The practice of banning books has been around for as long as books have themselves. We’ve collected a list of the most (in)famous examples!
As reported by the Washington Post, banned books are often spurred by religious or political reasons, and particularly, in the past few years in the United States, the rate of lawmakers, school officials, and parents arguing that books exploring sexuality, race, gender, and religion are detrimental, has increased dramatically.
However, it should be argued that banned books can teach you (or a child, in the cases of school bans) a thing or two about different, and perhaps uncomfortable, perspectives. In doing so, they can also present an opportunity to grow, learn and expand the breadth of one’s empathy and knowledge towards a certain life experience. Below, we revisit some of the most famous banned books in history.
Nineteen Eighty-Four – George Orwell (1949)
Orwell offers up a nightmarish vision of a totalitarian, bureaucratic world and one individual’s attempt to hold on to his individuality. It is believed to have modeled the totalitarian government depicted in the novel on Nazi Germany and Stalinist Russia. In more recent times, Belarus has taken to banning this seminal novel.
Ulysses – James Joyce (1922)
Ulysses is probably one of the most famous books in the world — but at the time of publication, it was banned (& copies were burnt) in the U.S. due to its “perceived sexual lewdness and anti-war sentiments.” The ban resulted in several publicized trials until United States v. One Book Called Ulysses in 1933, where the book was finally allowed to be published in America.
Lady Chatterley’s Lover – D.H. Lawrence (1928)
Lady Chatterley’s Lover experienced a fate similar to any novel of the time that explored sexuality with the frankness that D.H. Lawrence did: an obscenity trial. First privately published in 1928 in Italy, the novel was smuggled into countries like Australia, Japan, India, and Canada until it was finally free of the ban, decades after it was first published.
LADY CHATTERLEY’S LOVER
Brave New World – Aldous Huxley (1932)
According to the American Library Association, Brave New World is one of the most frequently challenged — the term used to indicate intentions to censor or ban a work — books in the U.S., for alleged “insensitivity, nudity, racism, religious viewpoint, and sexually explicit content.”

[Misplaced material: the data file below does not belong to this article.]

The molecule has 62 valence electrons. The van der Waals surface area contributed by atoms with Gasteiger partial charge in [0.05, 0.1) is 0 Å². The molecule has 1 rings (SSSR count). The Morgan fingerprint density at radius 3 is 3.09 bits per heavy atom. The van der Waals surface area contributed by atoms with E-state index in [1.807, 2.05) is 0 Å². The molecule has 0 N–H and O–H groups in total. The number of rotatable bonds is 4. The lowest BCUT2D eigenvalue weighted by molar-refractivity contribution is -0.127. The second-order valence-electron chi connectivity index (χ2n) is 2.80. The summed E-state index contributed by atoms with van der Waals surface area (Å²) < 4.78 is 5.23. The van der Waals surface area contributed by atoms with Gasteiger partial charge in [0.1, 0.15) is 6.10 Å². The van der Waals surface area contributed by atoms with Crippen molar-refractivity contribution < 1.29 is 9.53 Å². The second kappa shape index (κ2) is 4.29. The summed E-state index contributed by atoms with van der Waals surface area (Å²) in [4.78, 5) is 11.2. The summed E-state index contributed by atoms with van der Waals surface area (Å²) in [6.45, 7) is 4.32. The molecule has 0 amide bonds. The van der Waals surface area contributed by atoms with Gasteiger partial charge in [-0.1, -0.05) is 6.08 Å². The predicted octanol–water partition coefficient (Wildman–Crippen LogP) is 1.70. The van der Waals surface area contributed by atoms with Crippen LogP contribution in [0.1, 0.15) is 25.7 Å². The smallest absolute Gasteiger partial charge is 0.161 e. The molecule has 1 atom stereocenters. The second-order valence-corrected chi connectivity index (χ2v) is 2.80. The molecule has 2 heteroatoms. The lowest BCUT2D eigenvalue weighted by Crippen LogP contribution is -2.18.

BRAVE NEW WORLD
Tropic of Cancer – Henry Miller (1934)
Another victim of the obscenity trial was Henry Miller’s Tropic of Cancer which was banned in the U.S., Canada, the U.K, Australia, and Finland. Once Grove Press published the book in the United States in 1961, dozens of obscenity lawsuits in half the country were brought against booksellers that sold the novel, and eventually resulted in the (successful, for the former) trial Grove Press, Inc. v. Gerstein.
TROPIC OF CANCER
The Grapes of Wrath – John Steinback (1939)
The Grapes of Wrath, John Steinback’s enduring tale of American migration, wasn’t always so beloved to readers. While commonly taught in American classes now, the book was banned in the mid-twentieth century from countries like the U.S. to Turkey, for reasons varying from profanity and sexual content, to propaganda.
THE GRAPES OF WRATH
Animal Farm – George Orwell (1945)
George Orwell’s allegorical fable, Animal Farm, criticizes the 1917 Russian Revolution and the establishment of Stalin’s U.S.S.R. So unsurprisingly, the book was banned from being published and circulated throughout most of the Soviet era.
Lolita – Vladimir Nabakov (1955)
At the time of publication, Vladimir Nabakov’s Lolita was banned in countries like France, Argentina, New Zealand, England, and South Africa, due to its depiction of a middle-aged man having a sexual relationship with an underage girl.
Naked Lunch – William Burroughs (1959)
With the book being banned in several American cities like LA and Boston, William Burroughs’ Naked Lunch — a novel written as a set of vignettes that follows the life of a junkie, William Lee — was censored for its depictions of child murder, drug abuse, sexually explicit acts, and profanity.
To Kill a Mockingbird – Harper Lee (1960)
Winning the Pulitzer Prize for Literature in 1960, To Kill a Mockingbird is a celebrated, classic American story that is known widely for its balance of warmth and humour, with the discussion of heavier themes like race relations and systemic inequality. However, due to the book’s use of profanity, exploration of rape, and use of racial slurs, it has become one of the most frequently challenged (and banned) books in American schools.
TO KILL A MOCKINGBIRD
The Bluest Eye – Toni Morrison (1970)
Toni Morrison is easily one of the most challenged, and oft-subsequently banned, authors in American literature. As per a report by Time, on the American Library Association (ALA)’s annual list of the top 10 most challenged books, The Bluest Eye has appeared several times, in 2006, 2013, 2014, and 2020, having most recently been banned from a high school library in Missouri in 2021.
THE BLUEST EYE
Maus – Art Spiegelman (1980)
Maus has been circling global headlines as one of the most recent examples of censorship, with a school board in Tennessee voting unanimously in favour of removing the graphic novel from its curriculum. It’s been a controversial decision, with many critics of the voting body saying that the text is a critical resource in Holocaust education.
The Satanic Verses – Salman Rushdie (1988)
The controversy around Salman Rushdie’s banned book The Satanic Verses was so intense and so international, that it got its own name: The Rushdie Affair. After the publication of The Satanic Verses, the severe backlash from the global Muslim community was in regards to the novel’s “blasphemous” nature in taking inspiration from the life of the Prophet Muhammad. With a fatwa placed on the author, the book remains banned in most of the Middle East Peninsula, Africa, and South Asia.